«My way of flowing in life is connected to my feelings. That’s what I consider spirituality: listening to my instincts, making my internal conversation more and more intimate, sincere and direct»
Indeed, it’s easy to get lost in the world of entertainment…
Yes, the more you’re given, the more chances you have to see thousands of people singing your music, but also the more clearly you’ll lose something, which can be your health, relationships, etc. So balance has always been one of my primary goals. I strongly believe in trying to have a ‘healthy’ approach to this profession, even if there haven’t been many similar examples. Also because in order to be great you have to work, to be there, to be in it. I’ve seen so many people fall so easily into depression; I too have experienced very intense moments of emotional lows. That’s why it’s important to find your balance in everything.
A feature of your music that’s quite peculiar is the presence of a certain spirituality.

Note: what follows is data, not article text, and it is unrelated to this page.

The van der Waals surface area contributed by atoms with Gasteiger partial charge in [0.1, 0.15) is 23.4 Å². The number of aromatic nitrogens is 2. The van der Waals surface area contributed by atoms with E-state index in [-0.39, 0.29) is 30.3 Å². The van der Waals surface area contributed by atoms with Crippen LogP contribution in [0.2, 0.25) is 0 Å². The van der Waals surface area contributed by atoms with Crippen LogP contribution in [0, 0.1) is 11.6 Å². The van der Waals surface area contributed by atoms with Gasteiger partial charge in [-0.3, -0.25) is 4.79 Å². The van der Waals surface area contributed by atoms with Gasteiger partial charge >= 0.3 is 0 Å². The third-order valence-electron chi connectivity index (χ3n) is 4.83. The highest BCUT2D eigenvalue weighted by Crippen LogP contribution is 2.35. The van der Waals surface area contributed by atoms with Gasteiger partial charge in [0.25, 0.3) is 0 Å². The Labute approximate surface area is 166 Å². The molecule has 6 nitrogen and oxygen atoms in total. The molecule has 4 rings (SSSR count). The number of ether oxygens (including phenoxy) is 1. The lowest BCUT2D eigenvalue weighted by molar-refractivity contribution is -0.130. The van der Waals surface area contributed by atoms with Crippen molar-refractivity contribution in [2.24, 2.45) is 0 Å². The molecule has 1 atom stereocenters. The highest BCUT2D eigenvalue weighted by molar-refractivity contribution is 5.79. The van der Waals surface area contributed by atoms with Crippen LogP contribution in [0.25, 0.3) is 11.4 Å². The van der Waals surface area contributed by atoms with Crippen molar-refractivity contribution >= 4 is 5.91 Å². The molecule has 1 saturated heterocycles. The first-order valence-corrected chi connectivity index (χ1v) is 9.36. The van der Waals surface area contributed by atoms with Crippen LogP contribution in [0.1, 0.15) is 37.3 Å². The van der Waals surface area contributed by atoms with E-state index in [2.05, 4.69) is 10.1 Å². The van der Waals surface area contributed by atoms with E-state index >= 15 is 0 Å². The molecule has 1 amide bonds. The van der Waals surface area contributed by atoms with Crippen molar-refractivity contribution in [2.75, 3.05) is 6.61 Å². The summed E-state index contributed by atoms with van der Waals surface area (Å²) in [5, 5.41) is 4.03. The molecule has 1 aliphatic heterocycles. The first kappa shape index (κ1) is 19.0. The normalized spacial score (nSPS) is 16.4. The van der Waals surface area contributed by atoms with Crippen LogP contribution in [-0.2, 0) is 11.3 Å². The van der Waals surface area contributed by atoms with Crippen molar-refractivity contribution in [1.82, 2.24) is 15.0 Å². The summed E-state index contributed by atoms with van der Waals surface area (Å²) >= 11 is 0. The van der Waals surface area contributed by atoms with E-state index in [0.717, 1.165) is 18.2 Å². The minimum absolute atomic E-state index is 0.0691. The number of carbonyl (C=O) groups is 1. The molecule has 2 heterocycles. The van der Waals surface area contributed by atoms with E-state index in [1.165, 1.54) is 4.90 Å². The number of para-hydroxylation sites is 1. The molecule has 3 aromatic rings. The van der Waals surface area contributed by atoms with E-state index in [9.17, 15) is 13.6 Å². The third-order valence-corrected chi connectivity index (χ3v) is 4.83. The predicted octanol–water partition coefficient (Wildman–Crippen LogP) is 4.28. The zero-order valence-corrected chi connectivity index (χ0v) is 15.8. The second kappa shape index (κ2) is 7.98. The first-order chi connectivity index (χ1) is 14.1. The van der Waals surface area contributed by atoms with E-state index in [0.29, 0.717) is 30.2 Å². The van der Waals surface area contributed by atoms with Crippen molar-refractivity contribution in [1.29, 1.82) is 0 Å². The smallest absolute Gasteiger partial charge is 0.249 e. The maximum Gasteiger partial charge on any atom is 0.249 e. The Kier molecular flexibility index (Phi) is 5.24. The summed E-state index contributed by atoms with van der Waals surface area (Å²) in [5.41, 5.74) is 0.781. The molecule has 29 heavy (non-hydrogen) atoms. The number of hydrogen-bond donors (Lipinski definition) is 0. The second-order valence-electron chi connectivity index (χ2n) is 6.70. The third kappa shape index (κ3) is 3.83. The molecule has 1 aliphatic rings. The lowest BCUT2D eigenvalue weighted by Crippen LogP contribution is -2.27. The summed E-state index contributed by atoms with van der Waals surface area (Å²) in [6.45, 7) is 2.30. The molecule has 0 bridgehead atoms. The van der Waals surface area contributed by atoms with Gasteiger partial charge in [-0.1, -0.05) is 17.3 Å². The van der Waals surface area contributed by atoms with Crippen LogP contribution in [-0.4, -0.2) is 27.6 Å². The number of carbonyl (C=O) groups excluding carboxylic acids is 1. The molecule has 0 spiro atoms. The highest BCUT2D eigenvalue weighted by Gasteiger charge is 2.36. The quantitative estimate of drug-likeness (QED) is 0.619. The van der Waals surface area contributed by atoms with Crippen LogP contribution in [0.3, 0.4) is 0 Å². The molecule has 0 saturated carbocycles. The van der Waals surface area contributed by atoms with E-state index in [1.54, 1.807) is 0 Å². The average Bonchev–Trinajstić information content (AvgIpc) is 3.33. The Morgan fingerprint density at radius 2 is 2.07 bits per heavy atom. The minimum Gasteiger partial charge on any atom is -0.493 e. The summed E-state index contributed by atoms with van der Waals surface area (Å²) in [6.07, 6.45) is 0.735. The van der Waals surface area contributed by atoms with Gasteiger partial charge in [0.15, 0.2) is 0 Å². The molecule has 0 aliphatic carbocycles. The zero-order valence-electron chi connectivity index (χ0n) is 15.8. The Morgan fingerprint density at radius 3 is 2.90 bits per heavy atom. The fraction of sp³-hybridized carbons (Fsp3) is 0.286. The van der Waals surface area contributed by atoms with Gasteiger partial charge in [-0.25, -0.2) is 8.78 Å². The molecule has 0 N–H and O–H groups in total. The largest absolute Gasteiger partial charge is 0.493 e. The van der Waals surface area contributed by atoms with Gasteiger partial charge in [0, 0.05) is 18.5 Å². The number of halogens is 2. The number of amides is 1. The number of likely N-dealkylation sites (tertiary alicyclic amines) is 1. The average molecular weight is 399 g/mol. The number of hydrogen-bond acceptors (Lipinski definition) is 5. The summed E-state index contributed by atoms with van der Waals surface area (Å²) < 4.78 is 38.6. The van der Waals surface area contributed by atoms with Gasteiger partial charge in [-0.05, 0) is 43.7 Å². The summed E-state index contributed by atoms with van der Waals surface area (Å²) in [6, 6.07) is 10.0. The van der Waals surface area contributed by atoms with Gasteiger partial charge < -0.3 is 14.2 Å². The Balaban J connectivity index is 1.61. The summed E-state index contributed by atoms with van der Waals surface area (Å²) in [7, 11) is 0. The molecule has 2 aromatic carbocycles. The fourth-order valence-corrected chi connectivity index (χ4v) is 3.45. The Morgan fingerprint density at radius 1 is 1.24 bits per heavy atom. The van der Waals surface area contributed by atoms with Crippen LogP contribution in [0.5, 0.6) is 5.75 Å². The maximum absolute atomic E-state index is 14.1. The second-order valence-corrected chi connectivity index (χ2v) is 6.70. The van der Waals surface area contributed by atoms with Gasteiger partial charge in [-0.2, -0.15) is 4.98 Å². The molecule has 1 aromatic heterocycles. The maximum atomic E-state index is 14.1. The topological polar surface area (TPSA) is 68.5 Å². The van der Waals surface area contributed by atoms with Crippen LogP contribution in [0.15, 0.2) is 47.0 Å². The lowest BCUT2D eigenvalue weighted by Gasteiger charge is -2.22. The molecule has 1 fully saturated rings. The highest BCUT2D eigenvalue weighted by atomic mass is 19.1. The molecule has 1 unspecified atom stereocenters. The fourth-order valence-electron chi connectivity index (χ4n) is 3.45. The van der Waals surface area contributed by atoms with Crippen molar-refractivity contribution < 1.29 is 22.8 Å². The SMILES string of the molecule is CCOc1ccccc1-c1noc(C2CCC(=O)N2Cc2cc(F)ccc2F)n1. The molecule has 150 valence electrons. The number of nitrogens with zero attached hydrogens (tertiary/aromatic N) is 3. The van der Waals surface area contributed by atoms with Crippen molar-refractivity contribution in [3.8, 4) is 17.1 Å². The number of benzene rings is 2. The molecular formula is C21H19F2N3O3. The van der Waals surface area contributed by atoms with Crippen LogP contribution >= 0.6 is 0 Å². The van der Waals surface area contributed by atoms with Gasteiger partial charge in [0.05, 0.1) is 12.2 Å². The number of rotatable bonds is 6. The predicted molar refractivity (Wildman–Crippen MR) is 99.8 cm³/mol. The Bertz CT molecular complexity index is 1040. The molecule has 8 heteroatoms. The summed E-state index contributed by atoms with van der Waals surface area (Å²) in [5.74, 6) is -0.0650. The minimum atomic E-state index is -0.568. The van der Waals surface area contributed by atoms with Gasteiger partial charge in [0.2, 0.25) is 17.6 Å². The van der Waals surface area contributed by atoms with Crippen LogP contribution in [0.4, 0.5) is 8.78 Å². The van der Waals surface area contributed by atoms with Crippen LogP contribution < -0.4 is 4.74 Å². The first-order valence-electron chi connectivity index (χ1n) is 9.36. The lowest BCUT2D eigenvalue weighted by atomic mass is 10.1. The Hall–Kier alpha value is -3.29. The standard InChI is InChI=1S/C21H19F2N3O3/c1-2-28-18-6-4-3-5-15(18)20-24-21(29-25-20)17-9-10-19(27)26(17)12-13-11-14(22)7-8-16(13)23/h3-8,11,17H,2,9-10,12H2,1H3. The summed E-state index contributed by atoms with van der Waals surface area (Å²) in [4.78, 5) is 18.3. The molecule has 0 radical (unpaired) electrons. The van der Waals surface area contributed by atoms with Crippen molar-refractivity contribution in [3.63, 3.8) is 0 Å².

Yes, spirituality is definitely part of my life in general; it will blur into the music and overflow into that as well. My way of flowing in life is connected to my feelings. That’s what I consider spirituality: listening to my instincts, making my internal conversation more and more intimate, sincere and direct. I strongly believe that there’s a common conscience that guides us towards what we should do, be, etc. I’m always very, very careful trying to do something that my ‘higher self would do.’ So yes, I wouldn’t be able to flow in life and in music, which is my way of expressing myself, without an intimate relationship with the intangible. So I put it in the songs.
«Music has always been so important to me, and I always thought it would accompany me throughout my life»